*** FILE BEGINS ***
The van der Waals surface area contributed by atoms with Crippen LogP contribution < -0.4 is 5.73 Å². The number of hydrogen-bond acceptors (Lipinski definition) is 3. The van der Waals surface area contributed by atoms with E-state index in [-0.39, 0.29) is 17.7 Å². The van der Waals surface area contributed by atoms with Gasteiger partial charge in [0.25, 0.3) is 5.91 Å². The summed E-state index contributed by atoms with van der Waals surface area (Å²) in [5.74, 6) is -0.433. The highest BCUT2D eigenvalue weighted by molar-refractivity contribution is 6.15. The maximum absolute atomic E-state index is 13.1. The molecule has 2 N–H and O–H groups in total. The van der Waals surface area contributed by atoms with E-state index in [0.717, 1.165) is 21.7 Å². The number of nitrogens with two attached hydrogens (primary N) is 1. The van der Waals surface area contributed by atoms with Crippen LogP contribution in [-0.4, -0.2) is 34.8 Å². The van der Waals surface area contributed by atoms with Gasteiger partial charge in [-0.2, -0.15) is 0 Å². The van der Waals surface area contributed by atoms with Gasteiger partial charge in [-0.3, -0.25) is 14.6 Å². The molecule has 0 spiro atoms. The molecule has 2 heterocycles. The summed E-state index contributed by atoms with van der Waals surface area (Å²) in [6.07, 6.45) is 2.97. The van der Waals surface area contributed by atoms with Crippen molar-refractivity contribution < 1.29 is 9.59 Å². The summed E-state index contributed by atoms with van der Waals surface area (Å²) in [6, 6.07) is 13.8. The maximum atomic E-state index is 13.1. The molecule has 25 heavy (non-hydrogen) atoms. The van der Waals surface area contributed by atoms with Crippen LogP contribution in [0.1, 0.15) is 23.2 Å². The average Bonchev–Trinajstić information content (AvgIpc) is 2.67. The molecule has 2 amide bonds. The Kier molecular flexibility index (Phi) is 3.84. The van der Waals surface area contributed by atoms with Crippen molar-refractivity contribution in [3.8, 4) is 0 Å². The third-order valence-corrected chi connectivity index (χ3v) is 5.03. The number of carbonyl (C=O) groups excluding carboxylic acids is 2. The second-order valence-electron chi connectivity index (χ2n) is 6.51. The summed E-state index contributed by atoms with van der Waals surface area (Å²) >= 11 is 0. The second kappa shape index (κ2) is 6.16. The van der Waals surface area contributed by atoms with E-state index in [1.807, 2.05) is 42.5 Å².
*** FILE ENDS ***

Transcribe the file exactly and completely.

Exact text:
The van der Waals surface area contributed by atoms with Crippen LogP contribution < -0.4 is 5.73 Å². The number of hydrogen-bond acceptors (Lipinski definition) is 3. The van der Waals surface area contributed by atoms with E-state index in [-0.39, 0.29) is 17.7 Å². The van der Waals surface area contributed by atoms with Gasteiger partial charge in [0.25, 0.3) is 5.91 Å². The summed E-state index contributed by atoms with van der Waals surface area (Å²) in [5.74, 6) is -0.433. The highest BCUT2D eigenvalue weighted by molar-refractivity contribution is 6.15. The maximum absolute atomic E-state index is 13.1. The molecule has 2 N–H and O–H groups in total. The van der Waals surface area contributed by atoms with E-state index in [0.717, 1.165) is 21.7 Å². The number of nitrogens with two attached hydrogens (primary N) is 1. The van der Waals surface area contributed by atoms with Crippen LogP contribution in [-0.4, -0.2) is 34.8 Å². The van der Waals surface area contributed by atoms with Gasteiger partial charge in [-0.2, -0.15) is 0 Å². The van der Waals surface area contributed by atoms with Gasteiger partial charge in [-0.3, -0.25) is 14.6 Å². The molecule has 0 spiro atoms. The molecule has 2 heterocycles. The summed E-state index contributed by atoms with van der Waals surface area (Å²) in [6.07, 6.45) is 2.97. The van der Waals surface area contributed by atoms with Crippen molar-refractivity contribution < 1.29 is 9.59 Å². The summed E-state index contributed by atoms with van der Waals surface area (Å²) in [6, 6.07) is 13.8. The maximum atomic E-state index is 13.1. The molecule has 25 heavy (non-hydrogen) atoms. The van der Waals surface area contributed by atoms with Crippen LogP contribution in [0.1, 0.15) is 23.2 Å². The average Bonchev–Trinajstić information content (AvgIpc) is 2.67. The molecule has 2 amide bonds. The Kier molecular flexibility index (Phi) is 3.84. The van der Waals surface area contributed by atoms with Crippen molar-refractivity contribution in [3.8, 4) is 0 Å². The third-order valence-corrected chi connectivity index (χ3v) is 5.03. The number of carbonyl (C=O) groups excluding carboxylic acids is 2. The second-order valence-electron chi connectivity index (χ2n) is 6.51. The summed E-state index contributed by atoms with van der Waals surface area (Å²) >= 11 is 0. The second kappa shape index (κ2) is 6.16. The van der Waals surface area contributed by atoms with E-state index in [1.807, 2.05) is 42.5 Å².